Three years ago Brazil was about to host the World Cup, with an opportunity to showcase just how far it had advanced. Instead, the commodity bust arrived and the economy imploded, with Brazil entering a severe business cycle downturn.
In fact, Brazil remains mired in a deep recession – the worst on record. This is clearly evident from the sharp decline in the level of ECRI’s Brazilian Coincident Index (BRCI), a broad summary measure of economic activity (chart), which remains close to November’s 7½-year low, despite edging up lately. In order for Brazil to exit recession, the level of the BRCI would have to enter a clear cyclical upturn.
Yet, Brazilian stocks have stayed in a bull market as the consensus view has turned more positive over the course of last year. Meanwhile, the latest finance minister, Henrique Meirelles, maintains that the economy is growing again, despite another contraction in GDP in Q4. The key question is whether or not these hopes of an end to recession are warranted.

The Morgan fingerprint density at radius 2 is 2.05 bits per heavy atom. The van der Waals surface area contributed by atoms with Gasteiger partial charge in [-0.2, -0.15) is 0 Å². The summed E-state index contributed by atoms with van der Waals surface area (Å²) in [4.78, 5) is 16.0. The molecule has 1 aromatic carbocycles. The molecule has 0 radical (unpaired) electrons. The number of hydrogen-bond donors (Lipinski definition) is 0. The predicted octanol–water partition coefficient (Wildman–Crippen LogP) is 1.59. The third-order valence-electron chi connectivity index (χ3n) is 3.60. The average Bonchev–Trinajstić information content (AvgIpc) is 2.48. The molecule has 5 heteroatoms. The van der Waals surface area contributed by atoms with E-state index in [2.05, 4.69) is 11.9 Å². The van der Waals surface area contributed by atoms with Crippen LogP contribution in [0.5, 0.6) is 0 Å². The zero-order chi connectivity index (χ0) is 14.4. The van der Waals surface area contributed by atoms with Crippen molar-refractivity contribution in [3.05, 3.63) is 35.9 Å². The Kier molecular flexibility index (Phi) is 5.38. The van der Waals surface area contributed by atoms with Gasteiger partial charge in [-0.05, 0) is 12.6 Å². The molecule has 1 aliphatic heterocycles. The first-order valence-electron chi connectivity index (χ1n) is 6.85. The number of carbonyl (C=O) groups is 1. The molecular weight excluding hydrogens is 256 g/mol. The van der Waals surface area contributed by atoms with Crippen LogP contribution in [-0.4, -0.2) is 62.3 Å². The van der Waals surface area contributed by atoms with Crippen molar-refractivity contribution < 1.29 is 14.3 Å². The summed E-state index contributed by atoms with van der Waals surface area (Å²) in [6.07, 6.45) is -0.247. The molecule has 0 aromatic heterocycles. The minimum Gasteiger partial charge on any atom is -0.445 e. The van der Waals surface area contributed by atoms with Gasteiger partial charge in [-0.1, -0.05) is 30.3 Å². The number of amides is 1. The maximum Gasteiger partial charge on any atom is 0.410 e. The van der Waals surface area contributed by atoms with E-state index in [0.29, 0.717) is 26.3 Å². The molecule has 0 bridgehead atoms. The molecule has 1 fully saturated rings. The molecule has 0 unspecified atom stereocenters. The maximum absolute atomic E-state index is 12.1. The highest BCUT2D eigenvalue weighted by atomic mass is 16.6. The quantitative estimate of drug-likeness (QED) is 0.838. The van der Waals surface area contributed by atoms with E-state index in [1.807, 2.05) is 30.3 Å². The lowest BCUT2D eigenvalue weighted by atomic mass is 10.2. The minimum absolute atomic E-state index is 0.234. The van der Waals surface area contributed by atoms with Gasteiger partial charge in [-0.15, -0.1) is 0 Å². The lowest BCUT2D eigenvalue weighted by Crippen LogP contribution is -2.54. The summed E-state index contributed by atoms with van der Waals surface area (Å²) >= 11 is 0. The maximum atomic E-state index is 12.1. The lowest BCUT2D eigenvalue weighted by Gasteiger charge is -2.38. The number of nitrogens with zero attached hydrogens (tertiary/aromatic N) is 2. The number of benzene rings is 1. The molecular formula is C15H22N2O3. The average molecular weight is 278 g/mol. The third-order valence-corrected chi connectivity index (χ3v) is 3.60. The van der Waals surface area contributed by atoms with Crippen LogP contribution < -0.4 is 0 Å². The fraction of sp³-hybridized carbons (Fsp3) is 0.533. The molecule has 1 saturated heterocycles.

In this context, our latest report builds on our earlier call regarding Brazil’s growth rate cycle, and features the Brazilian Long Leading Index, which definitively answers whether or not Brazil is set to finally emerge from its long recession. It also presents our wide-array of Brazilian-specific leading indicators – including those for overall economic growth, inflation, exports and manufacturing – for other insights into the cyclical prospects for South America’s largest economy.